Burlington teachers rallying for raises in the Edmunds Middle School cafeteria August 31
Burlington teachers will go on strike Wednesday unless their contract battle with the city school board is resolved.
Teachers voted to strike Thursday afternoon. The move escalated the tension in a messy labor dispute and created uncertainty for parents of the city's 3,700 public school students.
“Moments ago, my fellow members and I voted to authorize a strike beginning on September 13 if the board fails to come back to the table and stay there until we reach an agreement for a contract covering this school year,” said Fran Brock, Burlington Education Association president, in a press release issued late Thursday afternoon.
Brock, a Burlington High School history teacher, lashed out at the board for imposing contract terms last Friday and also accused the board of neglecting student needs.
“We are done standing by while a shrinking percentage of the district’s budgets goes to student instruction. And we are done standing by while this board prefers condescension over collaboration,” Brock said in her statement.
Board chair Mark Porter did not immediately respond to a request for comment.
Educators and their supporters making signs last Thursday
Battle lines have been drawn over raises and health care, as well as direct instruction time.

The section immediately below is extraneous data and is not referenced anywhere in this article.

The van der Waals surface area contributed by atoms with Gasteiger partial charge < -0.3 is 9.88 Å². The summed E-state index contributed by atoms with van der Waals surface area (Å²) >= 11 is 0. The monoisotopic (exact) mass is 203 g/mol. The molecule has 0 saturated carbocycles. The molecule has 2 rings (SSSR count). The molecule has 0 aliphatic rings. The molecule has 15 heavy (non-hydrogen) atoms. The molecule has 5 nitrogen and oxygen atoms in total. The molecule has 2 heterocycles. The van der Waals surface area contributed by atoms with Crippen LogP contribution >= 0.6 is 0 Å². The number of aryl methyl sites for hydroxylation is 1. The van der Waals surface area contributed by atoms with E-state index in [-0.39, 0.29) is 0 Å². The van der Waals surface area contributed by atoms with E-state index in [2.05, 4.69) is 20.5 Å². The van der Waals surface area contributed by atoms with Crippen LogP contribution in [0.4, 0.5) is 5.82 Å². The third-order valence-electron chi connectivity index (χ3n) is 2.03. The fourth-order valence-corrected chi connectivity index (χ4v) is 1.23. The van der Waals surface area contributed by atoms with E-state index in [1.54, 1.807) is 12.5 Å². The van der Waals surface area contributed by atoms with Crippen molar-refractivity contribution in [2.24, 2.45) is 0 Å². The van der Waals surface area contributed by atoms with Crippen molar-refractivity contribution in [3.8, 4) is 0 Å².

The board disagrees with the union's assessment of the situation. Members have said they are trying to increase instruction time to pull underperforming students up to grade level — with resistance from the union.
Burlington teachers earned an average of about $69,000 last year. Top pay was $84,750 and entry level pay was just more than $43,565.
Teachers rejected the imposed terms.
Over the course of some 17 contract meetings, the board developed a number of charts that suggested recent teacher raises and local school taxes have outpaced what taxpayers can afford.
This year's strike vote echoes the discord that soured that start of the school year in 2016, when the board also imposed a contract and teachers took a strike vote. But at the last minute, the two sides were able to hash out a one-year agreement and there was no strike.
It's unclear how things will play out this year.
Brock said teachers truly want a solution.
"We don’t want to strike; no one ever does," she said. "What we want is for this school board to recognize our determination for a contract that works to keep the very best teachers so our city’s children can thrive."